Here’s what happened in Dallas in 1963: Lee Harvey Oswald saw his chance at history and took it. The motorcade route was published in the newspaper just a few days before the presidential visit, and Oswald realized that JFK’s car would be passing right in front of his own place of employment, the Texas School Book Depository. He didn’t hate the president, but he did resent JFK’s policy towards Cuba. Oswald was a self-taught Marxist; he’d defected to the Soviet Union right after getting out of the Marines. The Russians pegged him for what he was—a mentally unbalanced loser—and tolerated him as an awkward guest. He married a Soviet wife and eventually returned to the U.S., tired of the Russian winters, the boring low-level factory work he was given, the absence of anything remotely glamorous or exciting.

Back in the U.S., he revered Fidel Castro, tried to do some political organizing for Cuba, read Communist papers, probably listened to Havana’s Radio Free Dixie on his shortwave set, and yearned to help with the revolution. He felt sure he was destined to play some stupendous role in history, if only he could figure out how. Throughout 1963 he bounced from one thing to another, from job to job, from Texas to Louisiana and back, floundering around, trying to find his place. Going to Cuba was one possibility: a few months before the JFK assassination he went to Mexico City and tried, unsuccessfully, to get a visa to Cuba. He also tried to persuade his wife Marina to help him hijack a plane to Cuba. And he seems to have hit upon the idea that shooting somebody important here in the U.S. might be a good move: maybe it would make him a revolutionary hero, or at least a name for the history books. In April 1963 he tried unsuccessfully to kill the right-wing anti-Communist General Edwin Walker, using the same bolt-action rifle he would later use to blow off John Kennedy’s head.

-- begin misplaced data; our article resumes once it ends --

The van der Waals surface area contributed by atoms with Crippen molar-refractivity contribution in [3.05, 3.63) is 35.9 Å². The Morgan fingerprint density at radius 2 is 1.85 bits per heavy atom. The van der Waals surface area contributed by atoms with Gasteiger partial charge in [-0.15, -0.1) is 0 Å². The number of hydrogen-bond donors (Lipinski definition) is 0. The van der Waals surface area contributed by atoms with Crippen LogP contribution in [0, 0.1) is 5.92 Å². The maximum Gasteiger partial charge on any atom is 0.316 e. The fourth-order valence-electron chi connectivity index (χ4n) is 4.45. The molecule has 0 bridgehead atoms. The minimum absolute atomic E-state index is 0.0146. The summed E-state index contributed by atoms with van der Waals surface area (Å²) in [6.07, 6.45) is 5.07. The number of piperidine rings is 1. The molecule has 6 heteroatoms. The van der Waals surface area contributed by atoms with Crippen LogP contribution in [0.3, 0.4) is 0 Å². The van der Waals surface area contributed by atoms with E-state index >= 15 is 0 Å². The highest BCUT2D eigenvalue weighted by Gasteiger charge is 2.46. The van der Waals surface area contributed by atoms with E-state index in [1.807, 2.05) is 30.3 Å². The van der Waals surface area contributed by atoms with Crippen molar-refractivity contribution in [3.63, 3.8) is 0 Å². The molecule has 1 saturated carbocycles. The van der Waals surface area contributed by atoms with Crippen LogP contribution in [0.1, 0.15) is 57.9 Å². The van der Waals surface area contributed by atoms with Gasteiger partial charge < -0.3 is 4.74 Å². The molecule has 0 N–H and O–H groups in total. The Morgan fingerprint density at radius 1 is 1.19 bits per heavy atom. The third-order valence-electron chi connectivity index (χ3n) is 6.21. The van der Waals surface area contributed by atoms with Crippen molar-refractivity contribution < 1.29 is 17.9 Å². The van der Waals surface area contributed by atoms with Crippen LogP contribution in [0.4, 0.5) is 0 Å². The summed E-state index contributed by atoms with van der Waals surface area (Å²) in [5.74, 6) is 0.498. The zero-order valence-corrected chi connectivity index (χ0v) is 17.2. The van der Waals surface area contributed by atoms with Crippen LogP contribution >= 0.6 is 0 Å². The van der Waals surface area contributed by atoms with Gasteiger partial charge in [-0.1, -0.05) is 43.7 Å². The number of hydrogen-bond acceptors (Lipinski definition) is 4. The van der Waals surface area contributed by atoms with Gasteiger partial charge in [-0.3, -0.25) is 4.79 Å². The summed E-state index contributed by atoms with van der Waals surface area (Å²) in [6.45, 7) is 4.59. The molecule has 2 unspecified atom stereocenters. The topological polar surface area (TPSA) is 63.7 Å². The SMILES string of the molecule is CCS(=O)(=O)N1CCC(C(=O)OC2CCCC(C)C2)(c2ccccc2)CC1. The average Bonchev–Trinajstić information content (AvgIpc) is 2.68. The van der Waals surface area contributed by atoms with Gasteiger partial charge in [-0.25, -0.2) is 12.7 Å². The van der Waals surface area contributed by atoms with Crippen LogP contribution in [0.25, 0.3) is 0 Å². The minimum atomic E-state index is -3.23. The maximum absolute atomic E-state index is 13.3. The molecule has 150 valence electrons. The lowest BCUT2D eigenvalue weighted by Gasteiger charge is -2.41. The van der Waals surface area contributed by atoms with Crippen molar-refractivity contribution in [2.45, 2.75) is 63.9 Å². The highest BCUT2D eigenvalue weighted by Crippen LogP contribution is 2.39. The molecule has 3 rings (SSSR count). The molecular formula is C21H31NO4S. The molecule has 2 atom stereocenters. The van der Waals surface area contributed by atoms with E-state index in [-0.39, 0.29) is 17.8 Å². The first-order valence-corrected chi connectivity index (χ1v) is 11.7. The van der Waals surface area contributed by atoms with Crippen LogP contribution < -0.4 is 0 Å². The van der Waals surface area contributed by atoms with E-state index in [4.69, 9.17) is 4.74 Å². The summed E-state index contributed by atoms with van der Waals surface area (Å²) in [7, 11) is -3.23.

So did the atmosphere of right-wing vitriol in Dallas contribute to JFK’s assassination? I think that’s a hard case to make. The connection is tangential and reactionary at best: Oswald wouldn’t have shot JKF if he hadn’t already gotten the idea (and the nerve) to kill General Walker, and he wouldn’t have tried to kill General Walker if the latter hadn’t been a vitriolic wingnut. Hmm. Not very satisfying.

Nor can you even say that the anti-JFK stuff in Dallas gave Oswald the idea of killing the president. He’d already tried to shoot General Walker back in April. In October 1963 he watched We Were Strangers, a film about political assassination, and according to Marina was very excited by it. There’s also good reason to believe he’d seen Suddenly and The Manchurian Candidate, both films about shooting a U.S. president—and both starring Frank Sinatra, weirdly enough. (Wait, is Frank implicated?)

If you want to make the case that violent political rhetoric in general begets real violence, then make that case. Don’t fudge the data and don’t cherry pick your facts. Don’t talk ominously about right-wing vitriol and look meaningfully over at Dallas 1963, or at Tucson 2011. Unless, of course, you want to argue that right-wing rhetoric is dangerous because it drives leftists and schizophrenics to murder, but somehow I don’t think that’s the goal.

Personally, I think the American track record for killing our politicians is born of many things. We’re a society that fetishizes violence and guns; we stockpile weapons, demonize our enemies, and leave disturbed people without help or comfort. As I wrote earlier about the attempt to blame Sarah Palin for the Arizona shooting:

It’s like, come on, dudes, try this theory with my mom. My mom, who has lived through the past blood-soaked half-century of American history, from the JFK assassination to this moment. Wave your Palin map in front of her and explain that the lady who showed up from Alaska two years ago made this happen with her scary map icons.

It’s just such a fucking insult to everyone’s intelligence.

From February, 2011